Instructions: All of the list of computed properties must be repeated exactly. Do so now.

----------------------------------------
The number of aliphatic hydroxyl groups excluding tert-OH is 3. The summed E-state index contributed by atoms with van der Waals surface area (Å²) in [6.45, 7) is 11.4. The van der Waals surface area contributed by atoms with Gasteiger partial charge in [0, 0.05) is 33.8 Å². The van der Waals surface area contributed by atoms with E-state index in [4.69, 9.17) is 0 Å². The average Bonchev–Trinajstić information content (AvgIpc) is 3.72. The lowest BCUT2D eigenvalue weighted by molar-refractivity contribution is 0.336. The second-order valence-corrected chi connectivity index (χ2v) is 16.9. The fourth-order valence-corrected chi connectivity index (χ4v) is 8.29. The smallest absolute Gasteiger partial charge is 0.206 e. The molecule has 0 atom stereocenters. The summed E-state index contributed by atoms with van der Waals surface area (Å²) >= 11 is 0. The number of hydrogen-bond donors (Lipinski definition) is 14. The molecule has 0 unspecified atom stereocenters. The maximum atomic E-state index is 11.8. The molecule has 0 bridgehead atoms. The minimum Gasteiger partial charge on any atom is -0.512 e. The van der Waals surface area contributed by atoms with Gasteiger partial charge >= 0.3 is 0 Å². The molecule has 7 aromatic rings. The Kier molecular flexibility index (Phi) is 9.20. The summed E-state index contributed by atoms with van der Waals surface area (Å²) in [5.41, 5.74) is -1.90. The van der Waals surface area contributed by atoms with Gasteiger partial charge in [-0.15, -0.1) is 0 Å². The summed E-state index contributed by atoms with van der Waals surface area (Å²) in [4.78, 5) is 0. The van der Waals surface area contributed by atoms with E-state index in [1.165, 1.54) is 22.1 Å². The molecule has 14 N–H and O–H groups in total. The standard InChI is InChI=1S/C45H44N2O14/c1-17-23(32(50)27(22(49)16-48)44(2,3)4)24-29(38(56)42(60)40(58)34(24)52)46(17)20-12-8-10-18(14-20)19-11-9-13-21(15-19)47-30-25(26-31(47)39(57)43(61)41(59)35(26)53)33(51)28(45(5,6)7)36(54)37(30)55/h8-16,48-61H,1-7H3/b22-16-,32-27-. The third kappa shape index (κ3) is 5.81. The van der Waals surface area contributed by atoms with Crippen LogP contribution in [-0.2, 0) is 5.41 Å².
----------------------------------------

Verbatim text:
The number of aliphatic hydroxyl groups excluding tert-OH is 3. The summed E-state index contributed by atoms with van der Waals surface area (Å²) in [6.45, 7) is 11.4. The van der Waals surface area contributed by atoms with Gasteiger partial charge in [0, 0.05) is 33.8 Å². The van der Waals surface area contributed by atoms with E-state index in [4.69, 9.17) is 0 Å². The average Bonchev–Trinajstić information content (AvgIpc) is 3.72. The lowest BCUT2D eigenvalue weighted by molar-refractivity contribution is 0.336. The second-order valence-corrected chi connectivity index (χ2v) is 16.9. The fourth-order valence-corrected chi connectivity index (χ4v) is 8.29. The smallest absolute Gasteiger partial charge is 0.206 e. The molecule has 0 atom stereocenters. The summed E-state index contributed by atoms with van der Waals surface area (Å²) >= 11 is 0. The number of hydrogen-bond donors (Lipinski definition) is 14. The molecule has 0 unspecified atom stereocenters. The maximum atomic E-state index is 11.8. The molecule has 0 bridgehead atoms. The minimum Gasteiger partial charge on any atom is -0.512 e. The van der Waals surface area contributed by atoms with Gasteiger partial charge >= 0.3 is 0 Å². The molecule has 7 aromatic rings. The Kier molecular flexibility index (Phi) is 9.20. The summed E-state index contributed by atoms with van der Waals surface area (Å²) in [5.41, 5.74) is -1.90. The van der Waals surface area contributed by atoms with Gasteiger partial charge in [-0.15, -0.1) is 0 Å². The summed E-state index contributed by atoms with van der Waals surface area (Å²) in [4.78, 5) is 0. The van der Waals surface area contributed by atoms with E-state index in [1.165, 1.54) is 22.1 Å². The molecule has 14 N–H and O–H groups in total. The standard InChI is InChI=1S/C45H44N2O14/c1-17-23(32(50)27(22(49)16-48)44(2,3)4)24-29(38(56)42(60)40(58)34(24)52)46(17)20-12-8-10-18(14-20)19-11-9-13-21(15-19)47-30-25(26-31(47)39(57)43(61)41(59)35(26)53)33(51)28(45(5,6)7)36(54)37(30)55/h8-16,48-61H,1-7H3/b22-16-,32-27-. The third kappa shape index (κ3) is 5.81. The van der Waals surface area contributed by atoms with Crippen LogP contribution in [-0.2, 0) is 5.41 Å².